US 3354893 A
Description (OCR text may contain errors)
Nov. 28, 1967 E. F. SCHMERL WALKER Filed Oct. 12, 1966 INVENTOR. EGON F RITZ SCHMERL AT TORNEYS United States Patent O 3,354,893 WALKER Egon Fritz Schmerl, 333 Scenic Ave., Piedmont, Calif. 94611 Filed Oct. 12, 1966, Ser. No. 586,178 2 Claims. (Cl. 13545) ABSTRACT OF THE DISCLOSURE A mobile walker including a rearwardly opening frame having a pair of front legs and a pair of rear legs, in which the rear legs have ground engaging wheel means thereon.
In rehabilitating individuals with weakened, stiffened or shortened muscles, such as may be caused by paralysis or injury, the limbs must be exercised and retained. In many cases, individuals must again be taught to walk, and frequently employ aids for a considerable period of time when relearning to walk. Of the many different types of aids used, the mobile walker is a most important mechanical aid in assisting such individuals. The conventional simple walker heretofore available, generally comprises a frame adapted to be grasped by the user, with a plurality of legs supporting the frame. Forward movement is usually accomplished in two phases. In the first phase, the user, while holding on to and being supported by the then stationary walker, moves forwardly. Then, in the second phase, the user must stand still, lift the walker, and move the walker forwardly, while foregoing and interrupting the support that the walker supplies during the first phase when it is stationary on the ground. In other words, when such walkers are in use, they neither supply a continuous support not do they permit relatively continuous locomotion.
' Considerable advantage is therefore to be gained by the provision of a mobile walker for aiding individuals in walking whichprovides a different and improved concept or approach to walker walking, characterized in that a continuity of support as well as of locomotion is possible, with less required physical effort.
Summary of the invention considering'now the mobile walker of the present invention, 'a first and second pair of depending legs are mounted in spaced apart relation, with the legs of the first pair fixed closer together than those of the second pair. Hand gripping means are secured to connect the legs of the first pair with those of the second pair. To facilitate moving the walker, oneof the pairs of depending legs are provided with suitable wheels while the other pair of legs are. provided with non-skidtype' of tips. By constructing the walker to have the legs of one pair closer together than those of the other, the hand gripping means extending therebetween are compelled to diverge from one another. This divergence allows the user to grasp the grip means while holding his hands in an anatomically and physiologically normal manner of grasping an object with both hands, thereby rendering it easier to manipulate the walker. This is in contrast to the crossbar or parallel bar type of gripping means mounted in front of the user as found on most walkers. Also, by disposing the grip means more closely overlying the tips rather than the wheels, added stability and ease of movement of the walker is provided. In addition, the larger space between the legs of one set as compared to that between the other permits nesting or stacking of many walkers together in a relatively small space.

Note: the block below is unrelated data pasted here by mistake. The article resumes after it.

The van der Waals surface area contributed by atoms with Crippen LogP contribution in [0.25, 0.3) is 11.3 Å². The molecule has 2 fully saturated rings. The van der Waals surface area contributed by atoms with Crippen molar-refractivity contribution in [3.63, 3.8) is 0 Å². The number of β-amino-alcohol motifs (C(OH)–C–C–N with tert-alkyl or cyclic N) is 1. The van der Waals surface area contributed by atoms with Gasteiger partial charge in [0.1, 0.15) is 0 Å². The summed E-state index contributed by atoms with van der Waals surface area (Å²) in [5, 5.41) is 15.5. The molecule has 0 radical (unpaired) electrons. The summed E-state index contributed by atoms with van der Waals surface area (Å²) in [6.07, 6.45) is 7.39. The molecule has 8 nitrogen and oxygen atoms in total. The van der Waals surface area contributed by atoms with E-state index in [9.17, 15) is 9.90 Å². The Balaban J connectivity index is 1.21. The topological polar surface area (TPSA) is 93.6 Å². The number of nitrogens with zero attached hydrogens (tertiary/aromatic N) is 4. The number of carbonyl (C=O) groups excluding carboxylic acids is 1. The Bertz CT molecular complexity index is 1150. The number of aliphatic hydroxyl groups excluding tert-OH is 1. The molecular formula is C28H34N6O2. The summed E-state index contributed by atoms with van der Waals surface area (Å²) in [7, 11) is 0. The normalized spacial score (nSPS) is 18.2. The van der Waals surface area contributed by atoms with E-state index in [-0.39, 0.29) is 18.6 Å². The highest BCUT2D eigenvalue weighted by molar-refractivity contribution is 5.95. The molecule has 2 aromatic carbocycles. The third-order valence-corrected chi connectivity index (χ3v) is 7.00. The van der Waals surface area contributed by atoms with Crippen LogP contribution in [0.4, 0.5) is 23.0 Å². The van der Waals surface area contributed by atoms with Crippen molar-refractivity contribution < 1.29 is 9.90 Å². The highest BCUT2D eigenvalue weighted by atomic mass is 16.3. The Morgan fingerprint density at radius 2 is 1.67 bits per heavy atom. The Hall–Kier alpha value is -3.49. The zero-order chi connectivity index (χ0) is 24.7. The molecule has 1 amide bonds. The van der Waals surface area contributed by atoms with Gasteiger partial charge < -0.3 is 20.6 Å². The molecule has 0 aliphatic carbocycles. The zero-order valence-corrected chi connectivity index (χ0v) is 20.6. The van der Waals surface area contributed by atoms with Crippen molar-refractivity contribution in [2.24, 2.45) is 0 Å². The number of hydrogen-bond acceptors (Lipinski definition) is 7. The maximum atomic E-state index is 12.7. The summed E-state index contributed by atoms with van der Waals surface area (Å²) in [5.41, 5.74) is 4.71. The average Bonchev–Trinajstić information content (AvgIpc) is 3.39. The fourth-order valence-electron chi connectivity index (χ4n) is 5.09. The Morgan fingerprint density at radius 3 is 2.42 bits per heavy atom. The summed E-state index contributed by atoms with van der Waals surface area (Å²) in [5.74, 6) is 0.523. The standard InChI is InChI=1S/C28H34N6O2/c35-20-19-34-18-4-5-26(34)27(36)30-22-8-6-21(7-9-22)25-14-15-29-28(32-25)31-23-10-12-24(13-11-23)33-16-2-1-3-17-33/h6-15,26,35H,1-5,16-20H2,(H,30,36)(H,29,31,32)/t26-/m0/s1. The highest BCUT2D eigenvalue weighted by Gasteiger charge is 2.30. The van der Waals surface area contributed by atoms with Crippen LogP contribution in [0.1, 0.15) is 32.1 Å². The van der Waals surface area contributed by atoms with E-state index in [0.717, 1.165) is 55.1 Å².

It is accordingly an object of the present invention to provide a mobile walker which is extremely stable, thereby giving the user the necessary security, while at the 3,354,893 Patented Nov. 28,
same time may be advanced by means of a slight tilting action rather than a lifting action, thereby minimizing the required effort to advance the walker, and merely requiring a minimum pushing force to create the tilt and permit the walker to be rolled along the ground surface.
Another object of the invention is to provide a walker as above described which permits the user to walk as naturally as possible with uninterrupted locomotion and selectively vary the amount of support he may require.
An additional object of this invention is to provide a mobile walker of the type described which may be arranged in nested or stacked orderly groups in a compact space.